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Getting Off The Grid

By Mike Speidel

    Many of you are all too familiar with the FAA AC 150/5340-1K, relying on it for detailed guidance relating to airport marking configurations and dimensions. Despite the level of detail the AC's go into, I still get some pretty basic questions from the industry that don't seem to have answers. One recurring question of note has to do with stencil dimensions when painting red surface holding position signs. When I direct those inquiries to "the grid" on page 87 of the advisory circular, it often leads to more confusion, frustration, cursing, etc.

What exactly seems to be the problem?

    The interesting thing about the grid in Appendix A is there are no exact dimensions associated with the alphanumeric characters for surface painted sign inscriptions. Unlike most other figures contained within the 5340, these characters don't have extension lines with assigned widths, lengths, or spacing. So we're left to figure it out for ourselves which, as you can imagine, leads to inconsistency throughout the industry.

So what are we supposed to do?

    Despite the lack of specific dimensions, you can still derive relative dimensions using the grid as your guide. Take the "3", pictured on the right, as an example. We know that a typical character should be 12 feet in height. We also know each character is exactly 20 squares in height, according to the grid. Therefore we can divide 12 feet by 20 squares to arrive at 0.6 feet/square, or 7.2 inches.

    Knowing that each square is 7.2 inches, we can begin to determine how wide each character is. You'll quickly find most characters don't align perfectly with the grid lines, meaning you'll have to estimate how many squares each character is in width. Again, taking the "3" as an example, you can see the width of the number extends across 5 full squares and partially into adjacent squares on either side. By my eye, I've determined the number goes into about half of the square on the left of the "3" and about a quarter of the square on the right, for a total width of 5.75 squares.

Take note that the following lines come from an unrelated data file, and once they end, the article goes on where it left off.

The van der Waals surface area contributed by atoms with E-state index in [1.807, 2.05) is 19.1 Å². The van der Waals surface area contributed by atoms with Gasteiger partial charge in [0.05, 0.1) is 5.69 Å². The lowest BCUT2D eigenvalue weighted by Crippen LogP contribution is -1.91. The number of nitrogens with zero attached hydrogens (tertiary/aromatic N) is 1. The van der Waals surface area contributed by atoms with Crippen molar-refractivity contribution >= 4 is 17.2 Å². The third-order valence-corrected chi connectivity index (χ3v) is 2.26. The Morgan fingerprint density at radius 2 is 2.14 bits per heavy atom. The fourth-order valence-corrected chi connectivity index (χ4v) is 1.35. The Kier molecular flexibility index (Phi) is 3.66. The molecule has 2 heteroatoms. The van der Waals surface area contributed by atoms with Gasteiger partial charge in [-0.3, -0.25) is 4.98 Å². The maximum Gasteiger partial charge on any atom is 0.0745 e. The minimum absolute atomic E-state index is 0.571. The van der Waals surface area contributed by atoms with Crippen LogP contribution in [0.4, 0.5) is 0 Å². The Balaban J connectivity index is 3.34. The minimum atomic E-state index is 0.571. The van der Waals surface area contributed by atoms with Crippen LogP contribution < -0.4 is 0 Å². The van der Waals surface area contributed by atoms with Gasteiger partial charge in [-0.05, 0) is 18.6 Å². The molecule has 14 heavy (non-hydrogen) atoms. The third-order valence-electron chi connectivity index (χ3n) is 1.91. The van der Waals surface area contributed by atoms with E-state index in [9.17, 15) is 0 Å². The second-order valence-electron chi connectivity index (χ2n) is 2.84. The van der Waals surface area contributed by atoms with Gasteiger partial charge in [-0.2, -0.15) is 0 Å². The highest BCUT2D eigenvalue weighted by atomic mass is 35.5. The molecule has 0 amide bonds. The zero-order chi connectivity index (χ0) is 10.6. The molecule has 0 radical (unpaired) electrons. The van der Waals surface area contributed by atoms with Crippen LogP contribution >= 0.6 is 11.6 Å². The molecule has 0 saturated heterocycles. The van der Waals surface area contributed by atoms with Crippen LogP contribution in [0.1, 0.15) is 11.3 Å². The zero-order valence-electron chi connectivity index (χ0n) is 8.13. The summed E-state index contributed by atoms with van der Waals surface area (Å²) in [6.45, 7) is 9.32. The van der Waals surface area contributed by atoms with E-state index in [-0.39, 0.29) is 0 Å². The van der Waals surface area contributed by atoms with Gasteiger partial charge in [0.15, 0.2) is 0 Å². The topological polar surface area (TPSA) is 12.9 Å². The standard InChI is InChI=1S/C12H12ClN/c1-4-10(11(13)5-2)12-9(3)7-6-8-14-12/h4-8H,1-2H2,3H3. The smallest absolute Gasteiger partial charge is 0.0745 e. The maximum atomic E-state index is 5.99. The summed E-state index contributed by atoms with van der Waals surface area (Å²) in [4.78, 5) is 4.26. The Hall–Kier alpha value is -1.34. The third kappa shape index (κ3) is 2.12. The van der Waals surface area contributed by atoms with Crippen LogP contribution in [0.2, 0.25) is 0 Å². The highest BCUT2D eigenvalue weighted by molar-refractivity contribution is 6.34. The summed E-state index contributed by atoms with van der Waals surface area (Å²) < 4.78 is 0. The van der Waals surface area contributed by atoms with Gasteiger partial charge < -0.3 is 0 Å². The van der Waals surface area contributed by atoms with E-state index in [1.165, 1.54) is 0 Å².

Phew! Give me a second, I'm trying to catch my breath...

    OK, so the "3" looks to be 5.75 squares in width. Multiply the number of squares by 7.2 inches (we calculated this earlier) to arrive at the width of our "3": 5.75 x 7.2 = 41.4 inches. That's a weird dimension, so you may decide to round it to the nearest whole number. Remember, this is only the width of the number at its widest point to assist in determining how wide your red backgrounds should be laid out. There are several dimensions associated with each character that are still not defined, but at least now you can estimate them. If you're using inscriptions that are 9 or 6 feet in height, calculate the width as I've described here, then add one last step: multiply the width by .75 for 9 foot characters OR multiply the width by 0.5 for 6 foot characters.

How do I get off the grid?

    That's the real question. Until the guidance literature populates these figures with exact dimensions, we're stuck with the grid and brow-mopping algebra. We also don't have any definitive guidance on how much spacing should be allowed in between characters. The AC is very specific about the dimension of the red border around the outside of the characters, 15 inches. However, nothing is mentioned about the interior spacing(s). Logically speaking, I'd suggest the same 15 inch border in between characters to provide a consistent dimension around each character, however the FAA has not officially stated such a dimension.

    In the meantime, keep using the stencils as you have. Although stencil manufacturers work from the grid as well, and stencils often are different depending on where they were procured. Don't be surprised if your new stencils don't match your existing inscriptions exactly. For more about the grid, stencils, or to send love/hate mail, email Mike.

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